The days of 2011 dwindle. But in the barn the accretion of Sara B continues. After finishing the Big Cover Up we took a bit of a break for a very short cruise to Kingston and Main Duck. Fairing the hull, a time consuming task, began with liberal applications of microballoons and Raka epoxy. Various plastering techniques were tried and the basic four inch putty knife did most of the work. Several sessions of plaster it on, sand it off again, ensued.
John Puparro came by a couple of times and used his belt sander with a fairly fine grit belt to help out. The larger area of the belt knocked down the bigger lumps and ridges that the palm sander tended to ride over. After about a hundred man (woman) hours of plastering and sanding and a little judicious grinder work, we concluded a work boat finish would suffice.
Thorneycroft on it's way
Chris pieced in multiple epoxy layers to patch where the keel had been blocked during the Big Cover Up. The entire bottom was scuffed up lightly then given a straight epoxy coat. Now a two part barrier coat is going on for final sanding before primer and paint on the topsides.
Chris extracted the prop shaft (my, that sounds simple. It wasn't) and laid up a fiberglass tube around it and re installed it. He re united the Throneycroft with its tranny hooked up a makeshift exhaust and cooling system and on a warm summer afternoon fired it up for a bench test and a bit of preliminary clutch fiddling. After two years of dormancy it started immediately. The bald faced hornet village in a bush next to the exhaust pipe termination outside the barn was not pleased. (awesome video)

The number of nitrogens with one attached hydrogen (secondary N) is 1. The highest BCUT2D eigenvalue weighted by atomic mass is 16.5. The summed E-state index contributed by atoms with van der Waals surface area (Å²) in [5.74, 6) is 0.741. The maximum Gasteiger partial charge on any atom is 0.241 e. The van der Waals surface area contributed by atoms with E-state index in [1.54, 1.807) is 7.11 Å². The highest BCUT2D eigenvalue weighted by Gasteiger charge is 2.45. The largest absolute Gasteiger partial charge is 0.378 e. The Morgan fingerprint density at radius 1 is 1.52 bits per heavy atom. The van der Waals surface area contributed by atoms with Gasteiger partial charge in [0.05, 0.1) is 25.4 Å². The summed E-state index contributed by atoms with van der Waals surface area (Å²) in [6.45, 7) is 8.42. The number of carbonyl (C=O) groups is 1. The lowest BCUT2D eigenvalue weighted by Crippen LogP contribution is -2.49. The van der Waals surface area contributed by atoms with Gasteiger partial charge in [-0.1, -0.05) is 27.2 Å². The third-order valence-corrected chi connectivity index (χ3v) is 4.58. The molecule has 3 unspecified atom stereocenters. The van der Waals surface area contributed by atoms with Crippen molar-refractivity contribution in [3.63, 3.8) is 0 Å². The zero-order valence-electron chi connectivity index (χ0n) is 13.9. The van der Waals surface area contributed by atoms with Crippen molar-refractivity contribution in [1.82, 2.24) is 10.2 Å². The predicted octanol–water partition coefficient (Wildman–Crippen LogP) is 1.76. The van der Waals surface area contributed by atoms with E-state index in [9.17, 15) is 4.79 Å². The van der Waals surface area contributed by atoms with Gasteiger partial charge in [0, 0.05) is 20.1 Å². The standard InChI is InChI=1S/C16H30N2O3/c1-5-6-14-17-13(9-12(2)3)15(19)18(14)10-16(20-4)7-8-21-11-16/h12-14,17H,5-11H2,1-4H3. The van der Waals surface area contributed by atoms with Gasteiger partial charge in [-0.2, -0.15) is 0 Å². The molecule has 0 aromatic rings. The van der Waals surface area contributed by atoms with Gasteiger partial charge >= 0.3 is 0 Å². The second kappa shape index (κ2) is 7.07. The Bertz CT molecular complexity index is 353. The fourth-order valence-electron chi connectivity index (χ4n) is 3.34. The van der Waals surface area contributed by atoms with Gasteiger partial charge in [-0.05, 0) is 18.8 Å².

The boat was reblocked on the trailer and the trailer unblocked. Chris worked out a steeply angled lifting rig and once again using chainfall and truck to move motor and boat respectively in a delicate dance, the motor was returned to its dark little cave under the galley counter. Home again. We were all happy to see it safely back in the bilge. The shaft and motor were aligned and the shaft is now being glassed in.
I've started installing some of the deck hardware and the wood for the toe rail is drying in the shop. Today Chris started installing the toe rail, to be built up of pressure treated pine in four laminations. We're into pragmatism and pressure treated for this job. Somehow with 1500 pounds of fiberglass on the hull large expenditures of time energy and money on top quality traditional boat building lumber just doesn't seem warranted any more. Some additional remaining challenges include possibly devising a heat resistant exit for the dry exhaust ( or possibly converting??? to a wet exhaust) re installing the keel cooler, getting the prop on ( it looks like it will clear the build up of fiberglass on the stern post) building up and fairing out the area aft for the taffrail, grafting the new toerail onto it and probably some other challenges that I don't yet know about. We'll keep plugging along until it gets too bitter. Stop by for some fun.